“The Washington Affairs Committee deals with Congress and national issues that arise beyond the scope of any one region, and usually involves federal law, such as hate crimes, extremism, and issues such as discrimination and separation of church and state,” Curtiss-Lusher said. “We have professionals in Washington that work for and against legislation. Steve works with developing policy and how to execute on it, so we have the kind of leadership in Washington to deal with it.”
Adler’s work with the ADL on the international level grew out of his work as a board member of Ballet Austin.
Ruiz made it clear that as a nonprofit leader she never gets involved in partisan politics and was speaking as an individual who knows Adler well, given his service on the Ballet Austin board since the late 1990s.
Among Austin’s nonprofits, Ballet Austin’s board of directors may be one of the largest. “I have 65 board members every year,” Ruiz said. Of Adler, she says, “The impact he has left has been transformational. In a fairly short time of coming on the board, the board members pushed him into leadership.”
“I could speak honestly for hours about all the things he has quietly done. His passion for community revolves around equal access, to be sure everyone has access,” Ruiz said. “Our job is to address barriers,” she said. “We give 10,000 tickets to people who can’t afford the cheapest $15 tickets for ballet performances. And people come and enjoy it, and that is an honor to us.”
“To Steve that means if you can’t hear, we need amplification devices. If you can’t see, we have audio describers, and Spanish language.”
“He’s one of the most brilliant people I’ve ever met,” Ruiz said of Adler. “He’s the best of the best. … He’s rigorous around fiscal responsibility and governance, and he’s rigorous about us doing all we can do.”
Less well known about the Ballet is that in 2005 it created “Light/The Holocaust & Humanity Project.” “It’s a dance work of art but preceded by three months of community-wide collaborative conversation about protection of human rights against bigotry and hate,” Ruiz said. “Steve helped us build that project, and … the Anti-Defamation League nationally has been our partner in this project.”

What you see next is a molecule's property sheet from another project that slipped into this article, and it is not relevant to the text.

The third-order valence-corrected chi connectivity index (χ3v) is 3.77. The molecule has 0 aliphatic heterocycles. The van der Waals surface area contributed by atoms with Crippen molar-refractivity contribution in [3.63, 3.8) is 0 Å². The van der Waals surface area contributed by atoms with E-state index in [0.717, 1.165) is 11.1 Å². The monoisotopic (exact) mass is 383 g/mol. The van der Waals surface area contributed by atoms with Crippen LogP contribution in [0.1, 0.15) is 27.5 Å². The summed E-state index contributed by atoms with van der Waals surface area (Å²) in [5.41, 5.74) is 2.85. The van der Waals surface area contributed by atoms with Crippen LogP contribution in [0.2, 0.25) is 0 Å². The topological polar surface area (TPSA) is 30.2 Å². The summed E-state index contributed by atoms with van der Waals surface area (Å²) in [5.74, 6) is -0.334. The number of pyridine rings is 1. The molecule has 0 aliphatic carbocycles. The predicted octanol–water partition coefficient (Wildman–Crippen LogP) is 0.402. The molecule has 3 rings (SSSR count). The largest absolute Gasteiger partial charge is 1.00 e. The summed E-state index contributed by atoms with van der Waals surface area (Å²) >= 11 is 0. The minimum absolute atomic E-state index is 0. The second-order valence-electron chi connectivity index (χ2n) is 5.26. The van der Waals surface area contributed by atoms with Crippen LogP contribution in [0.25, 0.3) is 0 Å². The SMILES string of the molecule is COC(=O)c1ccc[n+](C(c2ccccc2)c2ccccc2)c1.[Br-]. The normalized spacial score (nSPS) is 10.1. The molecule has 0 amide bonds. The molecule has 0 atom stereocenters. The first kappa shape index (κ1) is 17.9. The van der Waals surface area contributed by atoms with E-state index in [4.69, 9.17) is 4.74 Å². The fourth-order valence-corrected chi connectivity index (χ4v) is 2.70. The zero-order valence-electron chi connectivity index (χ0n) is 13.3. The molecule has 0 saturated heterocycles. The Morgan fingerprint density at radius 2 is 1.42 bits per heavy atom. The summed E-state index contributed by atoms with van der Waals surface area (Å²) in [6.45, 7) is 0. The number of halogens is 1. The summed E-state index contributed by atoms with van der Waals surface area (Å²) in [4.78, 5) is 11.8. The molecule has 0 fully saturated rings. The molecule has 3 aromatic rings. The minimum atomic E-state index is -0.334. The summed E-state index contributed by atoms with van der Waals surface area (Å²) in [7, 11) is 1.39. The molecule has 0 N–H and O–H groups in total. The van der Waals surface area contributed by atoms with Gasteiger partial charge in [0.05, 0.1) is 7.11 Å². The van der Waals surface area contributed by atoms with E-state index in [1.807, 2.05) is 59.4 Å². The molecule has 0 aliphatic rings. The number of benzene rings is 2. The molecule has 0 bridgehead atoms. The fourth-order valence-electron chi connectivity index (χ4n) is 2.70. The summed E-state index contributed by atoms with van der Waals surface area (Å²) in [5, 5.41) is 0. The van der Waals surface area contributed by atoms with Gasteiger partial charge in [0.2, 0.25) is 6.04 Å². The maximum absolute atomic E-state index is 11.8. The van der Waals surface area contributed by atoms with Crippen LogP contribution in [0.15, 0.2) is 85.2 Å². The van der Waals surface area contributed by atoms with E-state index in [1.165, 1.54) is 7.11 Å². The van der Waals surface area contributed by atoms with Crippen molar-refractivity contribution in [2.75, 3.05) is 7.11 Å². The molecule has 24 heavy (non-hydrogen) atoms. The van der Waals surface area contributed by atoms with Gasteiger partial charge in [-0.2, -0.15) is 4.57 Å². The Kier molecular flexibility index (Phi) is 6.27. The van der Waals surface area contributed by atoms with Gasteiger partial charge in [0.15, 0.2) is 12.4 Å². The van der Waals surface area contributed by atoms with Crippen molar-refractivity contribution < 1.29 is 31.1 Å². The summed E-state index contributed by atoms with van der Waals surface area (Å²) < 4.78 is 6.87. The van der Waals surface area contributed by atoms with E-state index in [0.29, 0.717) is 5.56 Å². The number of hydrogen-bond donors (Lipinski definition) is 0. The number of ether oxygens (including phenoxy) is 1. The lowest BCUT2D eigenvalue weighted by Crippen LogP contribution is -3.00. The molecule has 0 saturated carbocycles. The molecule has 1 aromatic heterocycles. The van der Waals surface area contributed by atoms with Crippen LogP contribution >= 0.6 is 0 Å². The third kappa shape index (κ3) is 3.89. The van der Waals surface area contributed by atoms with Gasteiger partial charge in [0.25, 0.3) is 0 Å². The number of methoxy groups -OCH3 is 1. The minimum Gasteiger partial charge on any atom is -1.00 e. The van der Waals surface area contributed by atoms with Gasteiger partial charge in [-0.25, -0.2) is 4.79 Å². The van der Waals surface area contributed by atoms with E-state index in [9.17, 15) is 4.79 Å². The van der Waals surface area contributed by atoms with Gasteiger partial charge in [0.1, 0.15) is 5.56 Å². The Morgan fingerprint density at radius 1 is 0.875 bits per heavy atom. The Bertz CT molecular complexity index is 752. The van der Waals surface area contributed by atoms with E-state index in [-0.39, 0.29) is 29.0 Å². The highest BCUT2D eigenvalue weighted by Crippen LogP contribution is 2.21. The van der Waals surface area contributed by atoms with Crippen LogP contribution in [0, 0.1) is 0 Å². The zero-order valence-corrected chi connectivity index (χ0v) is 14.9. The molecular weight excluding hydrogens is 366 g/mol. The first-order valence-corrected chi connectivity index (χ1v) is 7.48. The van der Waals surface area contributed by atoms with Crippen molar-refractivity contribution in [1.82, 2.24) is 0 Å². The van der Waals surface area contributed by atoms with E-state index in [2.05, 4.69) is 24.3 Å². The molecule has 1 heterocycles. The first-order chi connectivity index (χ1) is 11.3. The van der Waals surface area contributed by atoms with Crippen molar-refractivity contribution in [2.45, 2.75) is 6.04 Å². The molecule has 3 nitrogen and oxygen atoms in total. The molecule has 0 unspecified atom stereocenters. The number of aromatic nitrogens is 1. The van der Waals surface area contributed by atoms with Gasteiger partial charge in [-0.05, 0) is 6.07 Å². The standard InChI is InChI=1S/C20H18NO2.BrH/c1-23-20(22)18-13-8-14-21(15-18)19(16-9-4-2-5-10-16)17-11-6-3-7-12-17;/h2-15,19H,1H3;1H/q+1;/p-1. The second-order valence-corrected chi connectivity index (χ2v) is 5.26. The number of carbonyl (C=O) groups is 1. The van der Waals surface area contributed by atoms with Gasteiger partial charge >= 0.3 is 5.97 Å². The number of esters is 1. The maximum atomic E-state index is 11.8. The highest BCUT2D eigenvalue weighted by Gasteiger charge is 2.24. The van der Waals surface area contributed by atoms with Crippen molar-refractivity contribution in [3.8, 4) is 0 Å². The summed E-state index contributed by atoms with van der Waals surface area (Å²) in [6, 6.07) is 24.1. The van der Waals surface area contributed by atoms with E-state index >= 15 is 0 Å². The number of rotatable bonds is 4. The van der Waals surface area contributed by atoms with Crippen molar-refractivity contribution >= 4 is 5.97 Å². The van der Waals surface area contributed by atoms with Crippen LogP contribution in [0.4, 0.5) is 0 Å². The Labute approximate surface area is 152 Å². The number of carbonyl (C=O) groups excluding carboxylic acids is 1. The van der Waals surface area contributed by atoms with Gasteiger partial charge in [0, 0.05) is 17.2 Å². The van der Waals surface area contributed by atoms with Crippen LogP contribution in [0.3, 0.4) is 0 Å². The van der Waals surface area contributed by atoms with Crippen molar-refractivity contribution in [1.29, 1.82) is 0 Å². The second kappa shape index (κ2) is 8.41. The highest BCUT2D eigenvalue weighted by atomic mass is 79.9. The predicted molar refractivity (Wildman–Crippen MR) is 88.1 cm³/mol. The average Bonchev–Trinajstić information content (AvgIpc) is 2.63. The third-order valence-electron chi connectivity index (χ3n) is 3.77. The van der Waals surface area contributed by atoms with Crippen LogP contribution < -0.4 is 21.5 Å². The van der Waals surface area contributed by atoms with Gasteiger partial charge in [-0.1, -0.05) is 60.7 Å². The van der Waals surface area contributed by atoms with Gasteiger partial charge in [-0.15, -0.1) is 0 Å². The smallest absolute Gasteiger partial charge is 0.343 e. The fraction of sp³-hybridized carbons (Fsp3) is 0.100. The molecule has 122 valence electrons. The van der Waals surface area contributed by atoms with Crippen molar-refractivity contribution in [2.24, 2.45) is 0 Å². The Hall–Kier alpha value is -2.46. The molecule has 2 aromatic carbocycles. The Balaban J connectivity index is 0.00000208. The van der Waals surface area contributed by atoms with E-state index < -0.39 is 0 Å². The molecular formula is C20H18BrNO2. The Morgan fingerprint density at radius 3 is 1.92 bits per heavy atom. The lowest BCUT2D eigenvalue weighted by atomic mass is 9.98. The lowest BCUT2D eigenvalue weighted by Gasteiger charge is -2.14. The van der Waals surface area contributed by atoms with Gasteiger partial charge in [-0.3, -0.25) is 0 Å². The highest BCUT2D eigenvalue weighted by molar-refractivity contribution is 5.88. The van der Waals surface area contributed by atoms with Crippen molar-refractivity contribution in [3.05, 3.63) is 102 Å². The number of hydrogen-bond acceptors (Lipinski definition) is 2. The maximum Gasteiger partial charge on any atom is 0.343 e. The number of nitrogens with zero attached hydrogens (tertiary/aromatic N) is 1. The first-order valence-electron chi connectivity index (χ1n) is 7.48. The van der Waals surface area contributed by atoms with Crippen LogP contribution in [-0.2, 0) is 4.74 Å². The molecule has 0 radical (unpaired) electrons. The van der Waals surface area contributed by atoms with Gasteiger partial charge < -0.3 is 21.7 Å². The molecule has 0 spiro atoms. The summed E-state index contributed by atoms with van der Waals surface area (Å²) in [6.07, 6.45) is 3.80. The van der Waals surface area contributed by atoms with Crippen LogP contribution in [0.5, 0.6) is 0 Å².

The Project travelled to Pittsburgh in 2009, Miami in 2012, and Denver in early 2013. A three-city tour of Israel was conducted later in 2013.
“Steve was responsible for meeting people (in Israel), introducing us, creating open doors,” Ruiz said. The project spent three weeks in Israel “as a result of Steve’s two and a half or three years of work.”
Jon Ivester, senior vice president of operations for Silicon Labs, and a recent board chair of Ballet Austin, was similarly effusive about Adler’s work.
“He was a motive force to make that trip to Israel happen, and worked with the folks in Israel and Washington to clear the way for that, to get the funding for that in Austin and elsewhere,” Ivester said. “A lot of others were involved but in my mind, Steve was the guy who made that happen,” Ivester said.
Curtiss-Lusher said, “I was with Steve in Israel, to meet people in Tel Aviv to bring the ballet project to Israel. … When we first started talking to the Israelis, to tell them about a special ballet from Austin, Texas, that teaches a unique story about the Holocaust, and they’re saying, ‘Exactly how are you going to arrange that?’
“He was masterful,” Curtiss-Lusher said of Adler. “He’s a tenacious guy and got it done.”
The news organization that launched with great fanfare in November 2009 has had a tremendous effect on state politics, state policy, and state government, and has made a name for itself as one of the great success stories among nonprofit news organizations.
Steve Adler served on the Texas Tribune’s board of directors from the beginning in 2009. In fact, he was serving as board chairman when he resigned on January 12, 2014, to run for mayor.
Founder John Thornton, a longtime general partner in Austin Ventures, declined to be interviewed for this article, stating in an e-mail, “When we started the Trib, I retired from partisan politics. And I think that likely extends to commenting publicly on someone who is running for mayor. Other than to say that Steve was an early supporter, a fine board member, and briefly a fine board chair. I stepped back into that role on an interim basis when he decided to run for mayor.
As for being an early supporter, the Texas Tribune IRS Form 990s indicate that Adler and wife Diane Land contributed $50,000 to the organization in 2009, $10,050 in 2010, and $15,000 in 2012 (the latest return available), for a total of $75,050. The Tribune verified that Adler and Land contributed nothing in 2011.
Of all the nonprofits in which Adler has been involved that were researched for this article, only the Tribune made public a list of its major donors by reporting them on Form 990s.
The IRS does not require public disclosure of major donors and none of the other nonprofits interviewed would say how much money Adler has donated, although most did say that his financial support was substantial.